Sleight of hand – Chris Holm

Chris Holm muses on paranoia, misinformation and viral fame.

Posted on October 12, 2017 in Guest Author
Tags: Chris Holm, Red Right Hand

Wanna know a secret? Despite a mountain of marketing, reviews, and blurbs to the contrary, RED RIGHT HAND isn’t really about terrorism.

 

That might come as a surprise to anyone who’s read the cover copy, the first sentence of which mentions a terror attack. Heck, it might even come as a surprise to folks who’ve read the beginning of the book.

 

See, after a brief prologue (I know, I know, I hate them too—but I promise this one’s hooky, necessary, and action-packed), my story opens with a family of tourists trying to record a video in front of the Golden Gate Bridge. It’s a gorgeous day, warm and sunny, so the trail they’re on is crowded with pedestrians. In the distance, a tugboat chugs across the glimmering bay.

 

They ask an old man walking by to film them so they can all take part. He’s so unaccustomed to technology, he briefly holds the cell phone backwards, and inadvertently winds up in the shot. Once he orients the camera properly, they count down to time their message just right: “3…  2… 1…”

 

And at that moment, the tugboat slams into the bridge’s southern support tower and explodes.

 

Now, don’t get me wrong: I wouldn’t waste your time with a three-hundred-page bait-and-switch; that explosion is definitely a terror attack. But I’m far more interested in the ripples an event like that creates than I am in the event itself, or the manhunt for those responsible. Much like the Golden Gate Bridge in the family’s video, the attack provides the backdrop of my story, rather than the meat of it.

 

One aspect of the modern era I find fascinating is the fog of paranoia and misinformation that follows in the wake of any disaster, be it natural or manmade, and the acts of heroism and opportunism it obscures. In the aftermath of Hurricane Harvey, a pregnant woman trapped by floodwaters inside her Houston apartment went into labor. Call volume was so heavy, she and her husband were unable to get through to 911. That’s when her neighbors stepped in, linking arms to form a human chain and spiriting her to safety. (Both mother and baby are apparently now doing fine.) On the flipside of that coin, as Hurricane Irma battered St. Thomas, enterprising thieves made off with several ATM machines, presumably so that they could dismantle them at their leisure in a secure location.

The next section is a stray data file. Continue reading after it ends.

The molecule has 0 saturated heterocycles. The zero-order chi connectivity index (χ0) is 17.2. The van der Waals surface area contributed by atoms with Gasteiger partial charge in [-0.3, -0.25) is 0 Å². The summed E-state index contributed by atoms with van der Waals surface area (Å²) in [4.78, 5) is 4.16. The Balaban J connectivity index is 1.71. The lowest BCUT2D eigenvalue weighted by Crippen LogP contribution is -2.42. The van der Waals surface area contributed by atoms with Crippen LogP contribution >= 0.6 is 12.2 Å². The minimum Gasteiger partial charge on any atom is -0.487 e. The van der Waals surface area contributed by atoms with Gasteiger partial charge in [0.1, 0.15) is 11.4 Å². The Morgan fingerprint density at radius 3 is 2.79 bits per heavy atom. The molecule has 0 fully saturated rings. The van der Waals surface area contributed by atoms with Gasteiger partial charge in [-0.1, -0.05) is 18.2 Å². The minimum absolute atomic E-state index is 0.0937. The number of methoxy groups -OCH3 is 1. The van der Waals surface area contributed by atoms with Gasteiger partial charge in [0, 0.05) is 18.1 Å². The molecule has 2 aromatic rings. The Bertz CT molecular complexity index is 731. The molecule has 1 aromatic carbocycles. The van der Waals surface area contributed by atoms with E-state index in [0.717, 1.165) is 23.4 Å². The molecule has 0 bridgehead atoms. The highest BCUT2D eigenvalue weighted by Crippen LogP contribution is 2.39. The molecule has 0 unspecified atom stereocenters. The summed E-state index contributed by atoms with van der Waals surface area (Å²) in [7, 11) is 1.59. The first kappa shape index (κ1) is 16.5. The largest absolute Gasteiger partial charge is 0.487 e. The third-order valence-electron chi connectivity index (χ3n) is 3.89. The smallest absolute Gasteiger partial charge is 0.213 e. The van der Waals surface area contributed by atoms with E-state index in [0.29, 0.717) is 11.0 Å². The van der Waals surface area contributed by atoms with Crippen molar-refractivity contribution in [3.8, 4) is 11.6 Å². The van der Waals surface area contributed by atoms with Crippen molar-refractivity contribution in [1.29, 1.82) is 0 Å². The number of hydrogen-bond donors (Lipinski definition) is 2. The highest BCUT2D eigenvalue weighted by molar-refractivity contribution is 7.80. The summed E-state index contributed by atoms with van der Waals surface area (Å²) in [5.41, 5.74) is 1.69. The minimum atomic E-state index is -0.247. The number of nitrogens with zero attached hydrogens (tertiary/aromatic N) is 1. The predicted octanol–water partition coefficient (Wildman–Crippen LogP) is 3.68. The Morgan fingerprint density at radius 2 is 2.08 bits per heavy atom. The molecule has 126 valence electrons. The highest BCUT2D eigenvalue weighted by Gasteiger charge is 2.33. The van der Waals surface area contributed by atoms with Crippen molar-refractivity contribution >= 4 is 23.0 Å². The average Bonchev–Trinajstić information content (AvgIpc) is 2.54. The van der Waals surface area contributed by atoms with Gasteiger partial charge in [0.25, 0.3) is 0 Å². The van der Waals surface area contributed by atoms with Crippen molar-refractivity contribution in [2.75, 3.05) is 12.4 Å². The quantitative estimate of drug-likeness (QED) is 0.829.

I’m also fascinated by the negative repercussions of viral fame. Ken Bone became a minor celebrity after he asked a question in a presidential debate, only to have his (admittedly sketchy) Reddit comment history (which he’d made under an alias he unwittingly exposed while participating in an AMA) dissected publicly for all the world to see. And while you probably don’t know Joshua Holtz by name, I bet you’d recognize his catchphrase: “Damn, Daniel.” The video in which then-fourteen-year-old Holtz complimented his buddy’s white Vans was a viral sensation. Afterward, however, his Twitter account was hacked, and his family was swatted—a vicious prank in which a bogus emergency call results in the victim’s home being raided by police. (Thankfully, they weren’t harmed.)

 

To me, those fascinations form the backbone of RED RIGHT HAND. The family’s video winds up on social media and becomes the defining image of the bridge attack, which proves unfortunate for the old man who took it (and, remember, wound up in it). It turns out, he’s a former Federal witness named Frank Segreti, thought dead ever since the safe house he’d been stashed in blew up. Now that he’s resurfaced, the organization he’d agreed to testify against will stop at nothing to put him in the ground.

 

Segreti’s smart enough to realize he’s a target, but by the time he regains consciousness, the area around the blast has been cordoned off. He’s trapped inside a localized apocalypse, forced to rely on his wits to survive… at least until my series character, hitman-of-hitmen Michael Hendricks, wades into the carnage to protect him.

 

I suppose I could’ve sent Hendricks into a natural disaster—earthquake, hurricane, or (as Michael Koryta so masterfully employed in THOSE WHO WISH ME DEAD) forest fire—but a terror attack just seemed more appropriate, both dramatically and thematically. For one, it meant that tons of law enforcement would be on scene, and Hendricks is a wanted man. For another, my series is very much about the evil that men do—and yes, I used that gendered term intentionally—so it seemed to me that the inciting event should be manmade.

 

Then again, maybe the terror attack in RED RIGHT HAND isn’t quite what it appears—and maybe it’s not as incidental to the plot as I’ve led you to believe. If so, I’m not telling. I guess you’ll just have to read it to find out.

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